Dry Eye Syndrome in Young People

dry eye syndrome

It is common knowledge these days that older people are prone to illness and disease. Their bodies seem to shrink as they get older, their skin becomes wrinkly, and simple bodily functions cease to operate properly. One of these is vision and the condition of the eye. A lot of elderly people suffer from cataracts and impaired vision, which is mostly caused by a lifetime of unknown strain on the actual muscle of the eye. But what if this happens in younger people, especially those under the age of 40?

What is Dry Eye Syndrome?

Quite simply, this disorder is caused by a breakdown of functions in the eye. It is all connected to the tear film, a protective shield that covers the cornea (the centre of the eye) and stops grit or other foreign bodies from scratching it. This tear film is what gives the human eye its moisture, a constant watery layer to keep the eye clean and free from disease.

But dry eye syndrome is not only related to lack of tears. When this watery layer of protective mucus is damaged it can no longer shield the most sensitive part of the eye (cornea). The brain will automatically send messages to try and produce tears to make up for this dryness, and this will result in a stream of water coming from the tear ducts. So from having very dry, sore eyes, the person is now suffering very wet, sore eyes. Yet as soon as this water stream slows, it evaporates, and the eye is back to its usual dry, uncomfortable state.

What are the Symptoms of Dry Eye Syndrome?

As well as a constant dry sensation, the patient of this syndrome will be sensitive to light. They may find even indoor electric lighting is too bright and that they feel more comfortable wearing sunglasses. When driving a vehicle at night it may seem as though all other drivers have their high-intensity beams on even when they don’t. It will be impossible to lift the head up on a sunny day because of the pain.

If the person blinks rapidly they will find no tears forming, and will instead feel sharp, stabbing pains, as though there were something in the eye that shouldn’t be there. It will feel hot, uncomfortable, and sometimes very sore. There will be a sensation of grit in the eye and sometimes a flaky texture around the eyelashes.

A feeling of tiredness is often associated with dry eye syndrome. Prolonged use of contact lenses can damage the eye’s protective layer and may result in dryness and difficulty producing tears. The skin around the eyes will feel puffy and taut and women will find it uncomfortable or painful to wear eye makeup because it sits too heavily on the eyelids and lashes.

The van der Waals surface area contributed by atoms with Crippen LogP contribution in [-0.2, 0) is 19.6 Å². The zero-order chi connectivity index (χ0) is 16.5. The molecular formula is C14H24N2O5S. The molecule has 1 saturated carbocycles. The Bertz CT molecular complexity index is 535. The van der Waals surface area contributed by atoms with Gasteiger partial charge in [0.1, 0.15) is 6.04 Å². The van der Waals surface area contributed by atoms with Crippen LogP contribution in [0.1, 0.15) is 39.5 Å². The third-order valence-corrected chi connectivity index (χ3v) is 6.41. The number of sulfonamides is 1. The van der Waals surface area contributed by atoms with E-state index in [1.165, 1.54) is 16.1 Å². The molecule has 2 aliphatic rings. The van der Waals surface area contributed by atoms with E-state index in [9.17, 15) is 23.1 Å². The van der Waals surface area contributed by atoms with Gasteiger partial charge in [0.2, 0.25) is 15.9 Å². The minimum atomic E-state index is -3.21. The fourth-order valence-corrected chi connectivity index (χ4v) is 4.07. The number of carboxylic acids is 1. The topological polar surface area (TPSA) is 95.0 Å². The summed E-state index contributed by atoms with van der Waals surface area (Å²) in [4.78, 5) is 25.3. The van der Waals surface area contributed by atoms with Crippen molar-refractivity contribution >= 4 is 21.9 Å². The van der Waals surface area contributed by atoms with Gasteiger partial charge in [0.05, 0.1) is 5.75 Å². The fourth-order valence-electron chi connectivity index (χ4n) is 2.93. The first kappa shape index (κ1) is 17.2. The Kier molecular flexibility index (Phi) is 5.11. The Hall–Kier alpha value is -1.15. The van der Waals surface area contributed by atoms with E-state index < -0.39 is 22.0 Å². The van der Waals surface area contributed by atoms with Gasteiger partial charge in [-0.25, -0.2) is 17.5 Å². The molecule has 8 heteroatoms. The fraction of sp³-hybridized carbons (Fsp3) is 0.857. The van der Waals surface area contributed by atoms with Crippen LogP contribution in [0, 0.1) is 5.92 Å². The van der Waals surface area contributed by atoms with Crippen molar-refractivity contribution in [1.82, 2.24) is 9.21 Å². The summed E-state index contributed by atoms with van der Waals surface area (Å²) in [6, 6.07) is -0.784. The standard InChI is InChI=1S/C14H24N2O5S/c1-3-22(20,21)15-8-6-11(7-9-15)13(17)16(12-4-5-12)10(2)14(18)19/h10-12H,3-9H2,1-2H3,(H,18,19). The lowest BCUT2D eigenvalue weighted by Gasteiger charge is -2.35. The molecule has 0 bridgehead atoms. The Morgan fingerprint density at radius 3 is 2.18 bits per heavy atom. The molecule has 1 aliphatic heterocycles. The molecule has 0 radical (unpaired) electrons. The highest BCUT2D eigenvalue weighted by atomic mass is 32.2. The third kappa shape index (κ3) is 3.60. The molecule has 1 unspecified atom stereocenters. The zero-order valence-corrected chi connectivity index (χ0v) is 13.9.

How is Dry Eye Syndrome Caused?

In this modern age it is commonly believed that dry eye syndrome only affects elderly people. This is simply not true. Children are being raised on a diet of fast food, fizzy drinks, and playing computer consoles and watching large hi-tech television screens. As they move into the workplace they have to drive for several hours a week, sometimes more than two hours every day, and all of this takes its toll on the eye. The added dependency on computers means the eye is constantly under immense strain.

Exposure to bright lights, lack of natural minerals and vitamins, and even something as simple as not drinking enough water can exacerbate the condition. And even the simplest reaction, blinking the eye, is forgotten about while the person concentrates on the road ahead, or the document they are reading, or the game they are playing. They forget to blink and the eye becomes dry, and the tear film can no longer cope with the strain.

How do I treat Dry Eye Syndrome?

Once diagnosed by a doctor there is currently no known cure for dry eye syndrome. But as with all medical conditions, once a diagnosis is made, it is suddenly easier to deal with. Dry eye syndrome is no different. It can be eased with the aid of simple artificial tears. These are non-medicated eye drops, with no preservatives, that act as temporary lubrication for the eye. They can be readily obtained in a reputable pharmacy. A lubricating ointment can be a great help, especially if applied at night to soak in during sleep. This will stop the eyes from becoming sticky and crusty, and will also help ease dry skin.

It is important to maintain cleanliness around the eyes. They can be bathed in a solution of boiled, cooled water with salt mixed in, which will clean out impurities and foreign bodies. The traditional beauty care method of putting cucumber slices over the eyes can help reduce puffiness and will cool the discomfort, offering temporary relief.

Also the general environment needs to be adjusted. A sufferer of dry eye syndrome must get plenty of sleep to allow the body to heal itself from within. Try to reduce the hours spent in front of a computer screen or television, or at least take regular breaks and remember to blink frequently. Remove the need for air conditioning units where possible, and perhaps place a few humidifiers around the house or workplace. Small houseplants can act as natural humidifiers. And remember to eat good, healthy food and drink lots of water, to keep the body hydrated from within.

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